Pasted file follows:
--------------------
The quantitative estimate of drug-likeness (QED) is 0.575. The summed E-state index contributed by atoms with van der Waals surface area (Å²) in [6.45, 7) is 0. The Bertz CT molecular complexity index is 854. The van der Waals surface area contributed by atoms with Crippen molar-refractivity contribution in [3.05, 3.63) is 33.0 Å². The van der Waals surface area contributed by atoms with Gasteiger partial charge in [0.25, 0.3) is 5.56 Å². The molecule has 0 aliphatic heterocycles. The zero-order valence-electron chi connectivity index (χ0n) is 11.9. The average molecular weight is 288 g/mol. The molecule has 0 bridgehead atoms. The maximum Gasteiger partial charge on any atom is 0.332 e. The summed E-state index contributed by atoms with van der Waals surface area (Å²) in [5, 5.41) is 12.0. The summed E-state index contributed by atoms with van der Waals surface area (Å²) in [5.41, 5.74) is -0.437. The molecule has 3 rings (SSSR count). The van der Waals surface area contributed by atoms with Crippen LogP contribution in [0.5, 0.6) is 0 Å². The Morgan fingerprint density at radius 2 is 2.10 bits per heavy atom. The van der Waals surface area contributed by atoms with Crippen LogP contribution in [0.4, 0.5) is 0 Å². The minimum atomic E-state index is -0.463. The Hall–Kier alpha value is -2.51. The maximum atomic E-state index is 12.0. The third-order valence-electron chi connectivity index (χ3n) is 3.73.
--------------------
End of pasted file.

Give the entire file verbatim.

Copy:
The quantitative estimate of drug-likeness (QED) is 0.575. The summed E-state index contributed by atoms with van der Waals surface area (Å²) in [6.45, 7) is 0. The Bertz CT molecular complexity index is 854. The van der Waals surface area contributed by atoms with Crippen molar-refractivity contribution in [3.05, 3.63) is 33.0 Å². The van der Waals surface area contributed by atoms with Gasteiger partial charge in [0.25, 0.3) is 5.56 Å². The molecule has 0 aliphatic heterocycles. The zero-order valence-electron chi connectivity index (χ0n) is 11.9. The average molecular weight is 288 g/mol. The molecule has 0 bridgehead atoms. The maximum Gasteiger partial charge on any atom is 0.332 e. The summed E-state index contributed by atoms with van der Waals surface area (Å²) in [5, 5.41) is 12.0. The summed E-state index contributed by atoms with van der Waals surface area (Å²) in [5.41, 5.74) is -0.437. The molecule has 3 rings (SSSR count). The van der Waals surface area contributed by atoms with Crippen LogP contribution in [0.5, 0.6) is 0 Å². The Morgan fingerprint density at radius 2 is 2.10 bits per heavy atom. The van der Waals surface area contributed by atoms with Crippen LogP contribution in [0.4, 0.5) is 0 Å². The minimum atomic E-state index is -0.463. The Hall–Kier alpha value is -2.51. The maximum atomic E-state index is 12.0. The third-order valence-electron chi connectivity index (χ3n) is 3.73.